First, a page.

Troutman Pepper Weekly Consumer Financial Services COVID-19 Newsletter – April 2022 #3 | Troutman pepper


Like most industries today, consumer credit services businesses are significantly impacted by the novel coronavirus (COVID-19). Troutman Pepper has developed a COVID-19 Resource Center to guide customers through this unprecedented global health challenge. We regularly update this site with COVID-19 news and developments, recommendations from leading health organizations, and tools businesses can use for free.

To help keep you up to date on relevant activities, below is a breakdown of some of the biggest COVID-19 related events at the federal and state levels that have impacted the consumer financial services industry. last week :

Federal activities

State activities

Privacy and cybersecurity activities

Federal activities:

  • On April 14, the Consumer Financial Protection Bureau (CFPB or Bureau) released a report titled “Student loan borrowers potentially at risk when payment suspension ends.” The publication uses data from the CFPB’s Consumer Credit Panel to identify the types of borrowers who may struggle to make their scheduled loan payments based on five potential risk factors:
    1. Pre-pandemic defaults on student loans.
    2. Pre-pandemic payment assistance on student loans.
    3. Several student loan managers.
    4. Defaults on other credit products since the start of the pandemic.
    5. New third-party collections during the pandemic.

The CFPB finds that about 15 million borrowers have at least one of the potential risk factors considered in this report, and more than five million have at least two. For more information, click here.

  • On April 12, the Consumer Financial Protection Bureau (CFPB) published a blog post titled “Busting Myths About Bankruptcy and Private Student Loans.” In the message, the CFPB argues that some private education loans can be canceled in the event of bankruptcy. The CFPB then draws on its own previous research to argue that consumers rely on servicers to provide information about private student loans, citing specific consumer complaints as evidence that student loan owners, lenders, servicers and collectors illegally collect private student loans that should have been discharged. For more information, click here.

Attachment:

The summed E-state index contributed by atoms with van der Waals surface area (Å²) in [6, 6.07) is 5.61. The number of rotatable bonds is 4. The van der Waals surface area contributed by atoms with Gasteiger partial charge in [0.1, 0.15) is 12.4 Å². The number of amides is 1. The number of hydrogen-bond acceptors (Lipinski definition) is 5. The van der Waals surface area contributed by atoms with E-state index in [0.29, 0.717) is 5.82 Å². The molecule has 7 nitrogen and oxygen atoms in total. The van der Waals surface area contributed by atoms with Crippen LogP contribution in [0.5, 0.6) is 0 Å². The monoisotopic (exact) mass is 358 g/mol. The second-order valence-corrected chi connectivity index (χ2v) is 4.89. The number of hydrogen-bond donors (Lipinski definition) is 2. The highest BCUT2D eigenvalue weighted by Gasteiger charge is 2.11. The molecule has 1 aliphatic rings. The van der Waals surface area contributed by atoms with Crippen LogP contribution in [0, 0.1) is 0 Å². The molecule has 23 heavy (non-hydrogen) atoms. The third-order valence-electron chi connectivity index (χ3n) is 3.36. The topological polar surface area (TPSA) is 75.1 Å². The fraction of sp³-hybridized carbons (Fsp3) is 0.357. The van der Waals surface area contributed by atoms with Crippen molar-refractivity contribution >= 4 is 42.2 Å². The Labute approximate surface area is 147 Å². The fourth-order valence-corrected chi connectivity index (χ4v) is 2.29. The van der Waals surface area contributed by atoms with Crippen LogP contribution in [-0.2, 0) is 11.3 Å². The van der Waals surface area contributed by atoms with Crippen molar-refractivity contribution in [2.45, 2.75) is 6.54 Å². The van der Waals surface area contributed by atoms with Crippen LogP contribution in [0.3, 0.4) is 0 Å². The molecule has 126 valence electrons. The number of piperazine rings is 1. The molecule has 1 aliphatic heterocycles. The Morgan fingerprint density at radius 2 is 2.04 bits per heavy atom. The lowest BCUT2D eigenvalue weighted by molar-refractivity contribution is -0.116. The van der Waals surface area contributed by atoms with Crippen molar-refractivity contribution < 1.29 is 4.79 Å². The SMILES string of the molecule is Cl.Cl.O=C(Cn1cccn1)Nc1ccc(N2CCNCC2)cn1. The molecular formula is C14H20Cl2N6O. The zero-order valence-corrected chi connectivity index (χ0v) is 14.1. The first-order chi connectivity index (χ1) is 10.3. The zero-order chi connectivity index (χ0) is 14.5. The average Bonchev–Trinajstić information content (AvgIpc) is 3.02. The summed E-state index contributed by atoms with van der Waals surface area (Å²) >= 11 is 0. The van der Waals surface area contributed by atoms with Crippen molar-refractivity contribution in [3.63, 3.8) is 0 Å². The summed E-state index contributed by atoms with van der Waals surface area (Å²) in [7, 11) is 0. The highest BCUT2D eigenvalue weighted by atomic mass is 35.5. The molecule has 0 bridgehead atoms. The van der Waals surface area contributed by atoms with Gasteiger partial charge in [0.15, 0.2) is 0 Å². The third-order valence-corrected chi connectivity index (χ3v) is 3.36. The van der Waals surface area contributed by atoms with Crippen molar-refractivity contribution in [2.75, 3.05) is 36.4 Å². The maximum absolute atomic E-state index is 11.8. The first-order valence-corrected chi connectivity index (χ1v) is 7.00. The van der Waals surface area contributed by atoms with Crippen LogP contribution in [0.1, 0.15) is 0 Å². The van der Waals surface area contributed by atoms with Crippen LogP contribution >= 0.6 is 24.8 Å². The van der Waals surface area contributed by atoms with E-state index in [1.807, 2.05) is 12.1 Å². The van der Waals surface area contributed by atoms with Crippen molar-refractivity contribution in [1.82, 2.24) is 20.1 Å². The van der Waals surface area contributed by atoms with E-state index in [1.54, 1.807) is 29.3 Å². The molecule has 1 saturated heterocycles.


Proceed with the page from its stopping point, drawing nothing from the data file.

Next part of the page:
• On April 11, the White House published a fact sheet, outlining the Biden administration’s actions to reduce medical debt burdens and increase consumer protections. The plan focuses on four areas: (1) empowering providers and collectors; (2) eliminate medical debt as an underwriting factor in credit programs; (3) support veterans in financial difficulty; and (4) help consumers better understand their rights. For more information, click here.
  • On April 7, in front of American University’s Kogod School of Business Center for Innovation, Treasury Secretary Janet Yellen address the Biden administration’s upcoming legislative approach to digital assets, as we discussed here, as well as the digitalization of the US economy, which Yellen assessed through the lens of five lessons she suggests are often implied by emerging technologies in general: (1) responsible innovation; (2) appropriate guardrails; (3) monetary sovereignty; (4) technological neutrality; and (5) interagency and international collaboration. For more information, click here.
  • On April 6, Senator Pat Toomey (R-PA) released a draft of his Stablecoin Reserve Transparency and Uniform Secured Transactions Law, or Stablecoin TRUST Act. The bill envisions a “payment stablecoin,” which is convertible directly into fiat currency by the issuer. Only an Insured Depository Institution, Money Transmitter (licensed by their respective state authority) or a new “National Limited Payout Stable Coin Issuer” would be eligible to issue Payout Stable Coins. Additionally, payout stablecoins would be exempt from federal securities requirements, including the Securities Act of 1933, the Securities Exchange Act of 1934, and the Investment Company Act of 1940. For more information, click here.

State activities:

  • On April 11, Virginia Governor Glen Youngkin vetoed Virginia House Bill 573, which would reduce the statute of limitations for collecting medical debts from five years to three. The bill would also provide that the date for accrual of shares is 30 days after the later of (1) the issuance of the initial invoice or the due date indicated in this invoice to the patient or the person legally responsible for payment or (2) if the patient voluntarily enters into a payment plan with the provider, 30 days after the date of default contained in such payment plan. The Virginia General Assembly can override any veto by a two-thirds vote. For more information, click here.